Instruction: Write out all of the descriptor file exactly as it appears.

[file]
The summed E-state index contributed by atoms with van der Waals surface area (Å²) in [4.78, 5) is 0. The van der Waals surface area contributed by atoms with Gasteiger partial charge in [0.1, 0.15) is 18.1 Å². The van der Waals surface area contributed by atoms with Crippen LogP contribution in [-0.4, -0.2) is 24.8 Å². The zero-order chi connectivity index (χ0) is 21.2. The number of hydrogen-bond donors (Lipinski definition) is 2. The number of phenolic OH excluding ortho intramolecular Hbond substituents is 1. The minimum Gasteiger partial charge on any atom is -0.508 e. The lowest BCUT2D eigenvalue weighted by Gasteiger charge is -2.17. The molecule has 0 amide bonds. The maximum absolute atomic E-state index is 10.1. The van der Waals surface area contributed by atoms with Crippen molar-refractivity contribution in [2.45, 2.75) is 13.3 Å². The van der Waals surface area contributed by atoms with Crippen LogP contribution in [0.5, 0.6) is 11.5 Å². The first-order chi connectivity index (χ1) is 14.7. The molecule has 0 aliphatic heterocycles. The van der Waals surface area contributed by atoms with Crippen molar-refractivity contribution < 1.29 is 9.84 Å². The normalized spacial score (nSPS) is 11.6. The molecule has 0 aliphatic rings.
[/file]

The summed E-state index contributed by atoms with van der Waals surface area (Å²) in [4.78, 5) is 0. The van der Waals surface area contributed by atoms with Gasteiger partial charge in [0.1, 0.15) is 18.1 Å². The van der Waals surface area contributed by atoms with Crippen LogP contribution in [-0.4, -0.2) is 24.8 Å². The zero-order chi connectivity index (χ0) is 21.2. The number of hydrogen-bond donors (Lipinski definition) is 2. The number of phenolic OH excluding ortho intramolecular Hbond substituents is 1. The minimum Gasteiger partial charge on any atom is -0.508 e. The lowest BCUT2D eigenvalue weighted by Gasteiger charge is -2.17. The molecule has 0 amide bonds. The maximum absolute atomic E-state index is 10.1. The van der Waals surface area contributed by atoms with Crippen molar-refractivity contribution in [2.45, 2.75) is 13.3 Å². The van der Waals surface area contributed by atoms with Crippen LogP contribution in [0.5, 0.6) is 11.5 Å². The first-order chi connectivity index (χ1) is 14.7. The molecule has 0 aliphatic heterocycles. The van der Waals surface area contributed by atoms with Crippen molar-refractivity contribution < 1.29 is 9.84 Å². The normalized spacial score (nSPS) is 11.6. The molecule has 0 aliphatic rings.